"I remember everything!" shouts Strat - a fitting opening to such a nostalgia-stirring show. BAT OUT OF HELL THE MUSICAL takes Jim Steinman's epic and beloved music, originally conceived as a musical, and creates, in the Ed Mirvish Theatre, a spectacle unlike anything else.
The show's book, which leaves a lot to be desired, is upstaged by the sensational vocal fireworks from the entire cast. Through the cast, Steinman's timeless tunes shine bright in their intended form. It's a heart-pounding night of theatre.
BAT OUT OF HELL takes place in the post-apocalyptic city of Obsidian. The gang of "The Lost", a group of teenagers that are frozen forever in time at the age of eighteen, are protesting against the conditions under the city's tyrannous ruler, Falco (Rob Fowler). Falco's daughter, Raven (Christina Bennington) has spent her life watching The Lost through her window, forbidden to wander outside by her father and mother, Sloane (Sharon Sexton). Raven's desire to experience life and escape from her overbearing parents comes to a climax when she sets eyes on the leader of The Lost, Strat (Andrew Polec).
Even walking into the theatre, you realize that this show is going to be something special. The stage is practically swallowed whole by Jon Bausor's visually stunning, enormous, multi-level set. The chairs are each adorned with a copy of the "Obsidian Times", sucking you into director Jay Scheib's extravagant vision. I don't think I've seen a more complex set. As a solution for the loss of visibility during upstage, second-storey stage action, Scheib introduces live filming to provide an close-up view. Filmed in an almost voyeur-style, you feel like you shouldn't be watching, but you can't take your eyes away from it either. It's highly stylized.
The performances are electrifying - you can't beat this cast of voices. Andrew Polec has a rare presence about him that makes him completely captivating whenever he is on stage. His voice, matching Meat Loaf's quite well in terms of timbre, is exceptional - it seems to never tire. Playing Raven, Christina Bennington is ravishing. You really have no idea what her voice can do until Act II's Heaven Can Wait. Bennington unleashes a full, mixed belt that can quickly shift to a pure, balanced soprano. Her voice drops jaws.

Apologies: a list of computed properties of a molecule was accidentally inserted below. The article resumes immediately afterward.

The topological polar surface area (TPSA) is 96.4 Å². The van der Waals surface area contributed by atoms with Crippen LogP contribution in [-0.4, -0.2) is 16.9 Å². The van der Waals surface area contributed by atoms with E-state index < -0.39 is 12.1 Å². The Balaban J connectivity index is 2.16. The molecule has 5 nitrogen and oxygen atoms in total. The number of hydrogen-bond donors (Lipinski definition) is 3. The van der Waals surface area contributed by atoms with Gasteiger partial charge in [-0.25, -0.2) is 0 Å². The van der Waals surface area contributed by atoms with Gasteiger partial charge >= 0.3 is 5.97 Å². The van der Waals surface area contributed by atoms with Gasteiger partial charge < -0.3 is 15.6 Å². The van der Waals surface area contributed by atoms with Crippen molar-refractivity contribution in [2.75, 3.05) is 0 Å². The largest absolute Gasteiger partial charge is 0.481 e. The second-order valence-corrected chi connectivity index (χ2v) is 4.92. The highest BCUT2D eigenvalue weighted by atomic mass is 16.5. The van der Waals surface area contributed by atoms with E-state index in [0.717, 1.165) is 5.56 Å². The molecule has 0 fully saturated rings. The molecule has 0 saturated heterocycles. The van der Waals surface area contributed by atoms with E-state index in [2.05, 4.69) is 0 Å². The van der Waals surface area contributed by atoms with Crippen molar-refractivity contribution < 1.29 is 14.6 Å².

Raven's parents, Sloane and Falco are played by Sharon Sexton and Rob Fowler. In their first duet, Who Needs the Young, we see the incredible variety of Steinman's musical writing at work. A sort of "Anything You Can Do" number, Sexton and Fowler are playful, while delivering comedy through extraordinary singing. Steinman gives both of them a chance to show off the extremes of their voices. Fowler proves that his steel vocal cords have no end to their range, delivering a powerful rock belt in the top of Act II's In the Land of the Pig, The Butcher is King. In an emotional climax, Sexton proves her voice is just as powerful as Fowler's in What Part of My Body Hurts the Most.
It's rare that you see a show where every single member of the cast is vocally flawless. Rare, but not impossible. Danielle Steers (Zahara) may have one of my favourite voices. Her chest filled, Cher-like sound is glorious, especially when matched with Billy Lewis Jr.'s angelic, exquisitely balanced belt as Jagwire.
BAT OUT OF HELL THE MUSICAL is definitely an experience. Steinman works wonders with his music, but tends to leave you wondering with the libretto. The plot doesn't make a lot of sense, the stakes are not well established and any time there is dialogue, the pacing feels awkward. However, as soon as the music starts, the show clicks and it becomes a real spectacle. You'll want to see it again, and again.